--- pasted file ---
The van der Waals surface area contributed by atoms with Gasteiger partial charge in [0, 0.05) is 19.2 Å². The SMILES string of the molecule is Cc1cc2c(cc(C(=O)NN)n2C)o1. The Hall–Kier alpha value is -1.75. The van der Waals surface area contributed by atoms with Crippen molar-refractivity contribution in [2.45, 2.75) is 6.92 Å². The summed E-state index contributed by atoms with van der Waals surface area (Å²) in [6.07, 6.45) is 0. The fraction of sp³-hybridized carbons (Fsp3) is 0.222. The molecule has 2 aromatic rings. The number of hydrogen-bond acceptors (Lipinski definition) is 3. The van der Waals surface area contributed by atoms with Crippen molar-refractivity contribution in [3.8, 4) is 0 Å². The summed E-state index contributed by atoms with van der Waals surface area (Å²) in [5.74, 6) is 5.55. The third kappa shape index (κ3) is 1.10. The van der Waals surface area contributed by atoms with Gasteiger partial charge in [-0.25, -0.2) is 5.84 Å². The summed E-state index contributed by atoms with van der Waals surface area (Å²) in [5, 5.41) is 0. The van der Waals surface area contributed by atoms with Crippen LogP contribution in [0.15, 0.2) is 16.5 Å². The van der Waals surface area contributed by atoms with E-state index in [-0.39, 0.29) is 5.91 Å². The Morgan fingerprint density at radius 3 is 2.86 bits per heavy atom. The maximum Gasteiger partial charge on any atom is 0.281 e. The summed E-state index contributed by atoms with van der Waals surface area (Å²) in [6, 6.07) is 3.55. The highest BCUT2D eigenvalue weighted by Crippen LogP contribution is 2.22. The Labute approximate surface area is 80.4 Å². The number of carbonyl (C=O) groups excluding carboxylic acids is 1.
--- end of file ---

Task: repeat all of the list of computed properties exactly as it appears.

The van der Waals surface area contributed by atoms with Gasteiger partial charge in [0, 0.05) is 19.2 Å². The SMILES string of the molecule is Cc1cc2c(cc(C(=O)NN)n2C)o1. The Hall–Kier alpha value is -1.75. The van der Waals surface area contributed by atoms with Crippen molar-refractivity contribution in [2.45, 2.75) is 6.92 Å². The summed E-state index contributed by atoms with van der Waals surface area (Å²) in [6.07, 6.45) is 0. The fraction of sp³-hybridized carbons (Fsp3) is 0.222. The molecule has 2 aromatic rings. The number of hydrogen-bond acceptors (Lipinski definition) is 3. The van der Waals surface area contributed by atoms with Crippen molar-refractivity contribution in [3.8, 4) is 0 Å². The summed E-state index contributed by atoms with van der Waals surface area (Å²) in [5.74, 6) is 5.55. The third kappa shape index (κ3) is 1.10. The van der Waals surface area contributed by atoms with Gasteiger partial charge in [-0.25, -0.2) is 5.84 Å². The summed E-state index contributed by atoms with van der Waals surface area (Å²) in [5, 5.41) is 0. The van der Waals surface area contributed by atoms with Crippen LogP contribution in [0.15, 0.2) is 16.5 Å². The van der Waals surface area contributed by atoms with E-state index in [-0.39, 0.29) is 5.91 Å². The Morgan fingerprint density at radius 3 is 2.86 bits per heavy atom. The maximum Gasteiger partial charge on any atom is 0.281 e. The summed E-state index contributed by atoms with van der Waals surface area (Å²) in [6, 6.07) is 3.55. The highest BCUT2D eigenvalue weighted by Crippen LogP contribution is 2.22. The Labute approximate surface area is 80.4 Å². The number of carbonyl (C=O) groups excluding carboxylic acids is 1.